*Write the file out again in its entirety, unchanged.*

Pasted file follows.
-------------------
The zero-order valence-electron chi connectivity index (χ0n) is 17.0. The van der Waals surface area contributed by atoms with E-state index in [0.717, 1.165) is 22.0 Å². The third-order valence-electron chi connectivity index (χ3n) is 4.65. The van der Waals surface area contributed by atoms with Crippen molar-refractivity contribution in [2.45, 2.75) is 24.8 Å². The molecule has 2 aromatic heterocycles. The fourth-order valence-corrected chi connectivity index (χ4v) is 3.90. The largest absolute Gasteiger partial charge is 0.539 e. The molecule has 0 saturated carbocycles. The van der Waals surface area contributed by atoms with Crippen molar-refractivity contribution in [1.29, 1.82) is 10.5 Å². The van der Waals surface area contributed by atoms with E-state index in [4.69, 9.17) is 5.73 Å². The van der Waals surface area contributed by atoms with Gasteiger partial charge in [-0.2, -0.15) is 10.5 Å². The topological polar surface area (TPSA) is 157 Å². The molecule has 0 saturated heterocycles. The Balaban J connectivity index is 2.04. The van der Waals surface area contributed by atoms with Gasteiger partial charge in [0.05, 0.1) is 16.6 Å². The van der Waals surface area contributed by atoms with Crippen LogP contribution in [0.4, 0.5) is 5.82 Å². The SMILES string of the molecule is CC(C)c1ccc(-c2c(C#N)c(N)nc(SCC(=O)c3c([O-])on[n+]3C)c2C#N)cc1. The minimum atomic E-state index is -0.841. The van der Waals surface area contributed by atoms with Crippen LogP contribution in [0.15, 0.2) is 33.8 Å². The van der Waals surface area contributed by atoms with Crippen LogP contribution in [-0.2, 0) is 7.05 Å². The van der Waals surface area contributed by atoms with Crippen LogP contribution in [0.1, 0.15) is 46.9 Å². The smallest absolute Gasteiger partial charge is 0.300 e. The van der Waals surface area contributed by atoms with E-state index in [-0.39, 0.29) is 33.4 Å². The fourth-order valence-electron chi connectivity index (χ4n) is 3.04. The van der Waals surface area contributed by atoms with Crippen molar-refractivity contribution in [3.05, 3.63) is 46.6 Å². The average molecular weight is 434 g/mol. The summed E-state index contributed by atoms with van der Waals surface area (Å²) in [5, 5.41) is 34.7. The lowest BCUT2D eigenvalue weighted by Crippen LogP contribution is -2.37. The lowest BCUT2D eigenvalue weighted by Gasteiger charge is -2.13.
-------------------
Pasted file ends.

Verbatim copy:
The zero-order valence-electron chi connectivity index (χ0n) is 17.0. The van der Waals surface area contributed by atoms with E-state index in [0.717, 1.165) is 22.0 Å². The third-order valence-electron chi connectivity index (χ3n) is 4.65. The van der Waals surface area contributed by atoms with Crippen molar-refractivity contribution in [2.45, 2.75) is 24.8 Å². The molecule has 2 aromatic heterocycles. The fourth-order valence-corrected chi connectivity index (χ4v) is 3.90. The largest absolute Gasteiger partial charge is 0.539 e. The molecule has 0 saturated carbocycles. The van der Waals surface area contributed by atoms with Crippen molar-refractivity contribution in [1.29, 1.82) is 10.5 Å². The van der Waals surface area contributed by atoms with E-state index in [4.69, 9.17) is 5.73 Å². The van der Waals surface area contributed by atoms with Gasteiger partial charge in [-0.2, -0.15) is 10.5 Å². The topological polar surface area (TPSA) is 157 Å². The molecule has 0 saturated heterocycles. The Balaban J connectivity index is 2.04. The van der Waals surface area contributed by atoms with Gasteiger partial charge in [0.05, 0.1) is 16.6 Å². The van der Waals surface area contributed by atoms with Crippen LogP contribution in [0.4, 0.5) is 5.82 Å². The SMILES string of the molecule is CC(C)c1ccc(-c2c(C#N)c(N)nc(SCC(=O)c3c([O-])on[n+]3C)c2C#N)cc1. The minimum atomic E-state index is -0.841. The van der Waals surface area contributed by atoms with Crippen LogP contribution in [0.15, 0.2) is 33.8 Å². The van der Waals surface area contributed by atoms with Crippen LogP contribution in [-0.2, 0) is 7.05 Å². The van der Waals surface area contributed by atoms with Crippen LogP contribution in [0.1, 0.15) is 46.9 Å². The smallest absolute Gasteiger partial charge is 0.300 e. The van der Waals surface area contributed by atoms with E-state index in [-0.39, 0.29) is 33.4 Å². The fourth-order valence-electron chi connectivity index (χ4n) is 3.04. The van der Waals surface area contributed by atoms with Crippen molar-refractivity contribution in [3.05, 3.63) is 46.6 Å². The average molecular weight is 434 g/mol. The summed E-state index contributed by atoms with van der Waals surface area (Å²) in [5, 5.41) is 34.7. The lowest BCUT2D eigenvalue weighted by Crippen LogP contribution is -2.37. The lowest BCUT2D eigenvalue weighted by Gasteiger charge is -2.13.